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- Microsoft System Reserved Partition holds the Boot Configuration Database, Boot Manager Code, and Windows Recovery Environment.
- Different formats can be used for System Reserved Partitions, including FAT and NTFS.
- You can use Windows Disk Management Tools to configure System Reserved Partitions.
The System Reserved Partition fat32 or NTFS is a Windows 7, 8, 10, and 11 system partition. It is created during a clean install of the respective operating systems. Computers use the Fat32 and NTFS to store files.
The NTFS file system can store individual files of different sizes. However, the system reserved partition for Fat32 cannot store more than 4GB of individual file sizes.
What format is Microsoft Reserved Partition?
The Microsoft System Reserved Partition uses the NTFS format. Its primary purpose is to hold the Boot Configuration Database, Boot Manager Code, and Windows Recovery Environment. It also keeps space for startup files such as the BitLocker Drive Encryption.
Does the EFI partition have to be FAT32?
Computers adhering to UEFI (Unified Extensible Firmware Interface) use the EFI system partition. Most of the time, its capacity is approximately 100MB to 500MB. It contains system utility programs, device driver files, boot loaders, and other data files.
The operating system loads these files at boot time when Windows starts. Therefore, you must format the EFI partition to FAT32. Always remember this when creating the EFI partition. If not, you might get an NTFS error. An example is Windows detected that the EFI system partition was formatted as NTFS when installing Windows OS.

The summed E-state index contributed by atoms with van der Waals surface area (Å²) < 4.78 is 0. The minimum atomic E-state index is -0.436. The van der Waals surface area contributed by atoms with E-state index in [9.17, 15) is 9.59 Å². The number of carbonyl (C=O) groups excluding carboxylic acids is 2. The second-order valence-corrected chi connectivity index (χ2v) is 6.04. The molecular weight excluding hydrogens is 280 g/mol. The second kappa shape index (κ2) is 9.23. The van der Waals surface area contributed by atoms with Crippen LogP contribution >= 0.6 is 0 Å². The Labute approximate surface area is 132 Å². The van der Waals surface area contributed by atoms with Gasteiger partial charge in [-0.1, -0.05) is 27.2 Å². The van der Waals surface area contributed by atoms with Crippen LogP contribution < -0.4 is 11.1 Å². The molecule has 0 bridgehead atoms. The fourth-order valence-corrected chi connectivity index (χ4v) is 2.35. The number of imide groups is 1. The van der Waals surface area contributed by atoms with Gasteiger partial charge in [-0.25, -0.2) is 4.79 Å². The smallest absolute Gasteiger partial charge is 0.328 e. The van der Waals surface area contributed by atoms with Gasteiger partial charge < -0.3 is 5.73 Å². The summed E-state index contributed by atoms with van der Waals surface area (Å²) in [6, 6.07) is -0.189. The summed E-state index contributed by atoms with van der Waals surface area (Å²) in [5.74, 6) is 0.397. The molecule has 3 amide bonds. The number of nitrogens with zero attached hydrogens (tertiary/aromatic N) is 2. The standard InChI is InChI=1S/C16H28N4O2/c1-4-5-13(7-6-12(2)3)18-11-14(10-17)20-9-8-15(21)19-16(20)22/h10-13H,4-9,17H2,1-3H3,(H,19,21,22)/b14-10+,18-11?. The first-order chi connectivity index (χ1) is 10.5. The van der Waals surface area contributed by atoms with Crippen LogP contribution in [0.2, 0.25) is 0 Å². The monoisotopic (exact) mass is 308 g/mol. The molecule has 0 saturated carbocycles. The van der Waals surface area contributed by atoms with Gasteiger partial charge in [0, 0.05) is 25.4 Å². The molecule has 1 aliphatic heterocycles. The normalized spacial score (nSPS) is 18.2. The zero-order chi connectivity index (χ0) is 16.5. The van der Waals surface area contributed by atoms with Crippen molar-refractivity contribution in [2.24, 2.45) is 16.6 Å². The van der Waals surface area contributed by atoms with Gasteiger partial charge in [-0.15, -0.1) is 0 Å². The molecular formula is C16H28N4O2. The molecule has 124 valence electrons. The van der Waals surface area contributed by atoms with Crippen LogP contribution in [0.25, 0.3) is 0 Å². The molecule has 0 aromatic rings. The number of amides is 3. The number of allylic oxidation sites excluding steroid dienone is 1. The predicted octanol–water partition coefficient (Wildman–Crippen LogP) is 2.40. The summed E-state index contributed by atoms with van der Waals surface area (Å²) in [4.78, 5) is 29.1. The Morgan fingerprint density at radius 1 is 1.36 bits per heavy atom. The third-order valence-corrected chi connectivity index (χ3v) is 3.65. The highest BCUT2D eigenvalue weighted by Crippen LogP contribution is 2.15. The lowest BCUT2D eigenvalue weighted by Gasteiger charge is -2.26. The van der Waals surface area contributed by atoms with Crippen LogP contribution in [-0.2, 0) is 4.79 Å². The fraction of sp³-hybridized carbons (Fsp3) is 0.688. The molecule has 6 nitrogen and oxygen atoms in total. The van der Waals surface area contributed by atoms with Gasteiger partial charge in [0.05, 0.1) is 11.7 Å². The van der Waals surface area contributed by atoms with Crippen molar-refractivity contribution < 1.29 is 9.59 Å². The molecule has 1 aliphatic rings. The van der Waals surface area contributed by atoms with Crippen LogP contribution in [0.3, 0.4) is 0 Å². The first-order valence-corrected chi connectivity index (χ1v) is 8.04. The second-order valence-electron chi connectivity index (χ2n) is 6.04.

Do you format system reserved partition?
You do not need to format a system reserved partition. As discussed above, these partitions play a crucial role when booting the Windows operating system or even during recovery. If you format the partitions, you will not be able to boot your operating system.
However, if they contain no boot components, you can use Windows disk management tools such as EaseUS Partition Master to format or even delete them.
Which is better, NTFS or FAT?
The most straightforward file system between the two is FAT. However, NTFS comes with increased security and multiple enhancements. So, for system reserved partition, FAT32 or NTFS?
- Security: NTFS allows users to set their permissions. FAT comes with only shared permission, creating a FAT security vulnerability.
- Fault tolerance: FAT will keep different copies of the files in case of file damage. NTFS repairs the damaged files automatically. This makes NTSA better for System Reserve Partition.
- Compression: You can compress your folders and files with NTFS. However, you cannot do the same with the FAT file system.
- Compatibility: The FAT file system is compatible with most versions of the Windows OS. The NTFS file system is compatible with Windows XP and later versions of the OS.